But does it? Well, yes it does, but whether that means it crawls or streaks along is open to debate. I promised the good lady who lets me post on her Blog much more regular updates when I sent in my last entry and – goes down on bended knee – I haven’t lived up to that promise. I am very, very sorry Laura and hope that you’ll forgive me. I do have a good excuse, or at least, not a made up one, that I’ll let you judge me on.
Ever since I received my report back from the RNA New Writer’s Scheme, I’d been trying to get together my Query letter to submit to various Agents and Publishers and was just getting nowhere. I’ve spoken to a lot of people and done a lot of online research on this art and can very much agree that compared to writing the book, this is a much harder task. There are books out there that give you tips on how to write these things, but for me, the hardest part was undoubtedly convincing myself that the 6th, 7th, 8th (probably more) draft of the thing was as good as it was going to get and I should get it out there.
For even getting that far, I can only give my thanks to my fellow RNA members, both published and, like myself, hopeful. You know who you are, but they include Laura and Bella from Novel Kicks, Bernadette for giving me the ass-kicking I really needed and too many others to list here.by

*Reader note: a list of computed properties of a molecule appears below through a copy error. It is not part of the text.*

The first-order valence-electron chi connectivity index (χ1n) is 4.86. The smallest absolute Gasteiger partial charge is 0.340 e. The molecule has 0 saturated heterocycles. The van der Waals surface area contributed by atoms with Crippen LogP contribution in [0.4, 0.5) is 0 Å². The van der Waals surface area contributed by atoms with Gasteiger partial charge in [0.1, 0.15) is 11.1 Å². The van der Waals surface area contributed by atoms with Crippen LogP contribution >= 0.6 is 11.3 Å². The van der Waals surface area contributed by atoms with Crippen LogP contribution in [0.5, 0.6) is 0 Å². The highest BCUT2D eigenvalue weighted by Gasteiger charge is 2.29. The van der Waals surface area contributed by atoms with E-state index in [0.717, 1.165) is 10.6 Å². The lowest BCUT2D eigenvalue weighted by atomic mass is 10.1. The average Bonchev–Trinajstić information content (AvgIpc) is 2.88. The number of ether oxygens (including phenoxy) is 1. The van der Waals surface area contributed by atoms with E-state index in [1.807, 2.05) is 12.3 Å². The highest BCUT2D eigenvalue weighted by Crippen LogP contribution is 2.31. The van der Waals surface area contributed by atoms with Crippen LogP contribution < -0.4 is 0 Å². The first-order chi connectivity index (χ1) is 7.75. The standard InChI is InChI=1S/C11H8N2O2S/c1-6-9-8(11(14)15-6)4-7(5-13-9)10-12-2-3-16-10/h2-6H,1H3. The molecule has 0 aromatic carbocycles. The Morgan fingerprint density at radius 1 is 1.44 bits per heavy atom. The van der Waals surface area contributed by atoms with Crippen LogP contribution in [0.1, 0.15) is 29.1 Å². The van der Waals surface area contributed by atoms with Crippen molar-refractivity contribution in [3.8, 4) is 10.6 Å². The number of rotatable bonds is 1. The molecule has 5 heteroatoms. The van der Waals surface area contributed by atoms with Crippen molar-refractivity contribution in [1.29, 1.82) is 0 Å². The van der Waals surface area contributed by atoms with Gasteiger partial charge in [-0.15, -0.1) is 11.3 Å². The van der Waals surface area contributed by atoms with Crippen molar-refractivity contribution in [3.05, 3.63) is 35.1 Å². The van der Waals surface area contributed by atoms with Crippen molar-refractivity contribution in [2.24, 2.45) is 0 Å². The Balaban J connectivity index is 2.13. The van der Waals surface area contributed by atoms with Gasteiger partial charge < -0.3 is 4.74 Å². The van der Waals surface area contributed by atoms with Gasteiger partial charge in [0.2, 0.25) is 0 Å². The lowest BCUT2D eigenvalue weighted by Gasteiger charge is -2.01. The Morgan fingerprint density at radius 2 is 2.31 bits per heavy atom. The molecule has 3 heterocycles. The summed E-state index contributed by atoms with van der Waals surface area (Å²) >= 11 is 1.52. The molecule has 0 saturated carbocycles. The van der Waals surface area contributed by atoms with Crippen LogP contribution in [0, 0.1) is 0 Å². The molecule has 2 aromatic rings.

Nope, we’re not talking a variation on the Immaculate Conception, so don’t all line up wanting to become my manager. No ‘get rich quick’ scheme here. I’m referring to the fact that after getting my report back from the book I submitted to the RNA New Writer’s Scheme, I’ve now completed the changes/followed the advice that I was given and sent it off to the first publishing house yesterday. But it felt like letting my baby fledge and I admit to needing a little bit of a push to hit that ‘send’ button in my email. A little bit of procrastination reared its head. Asking a friend for advice, replying back, replying back, replying back…you get the picture, anything but admitting that I couldn’t quite get the back to finally send it off.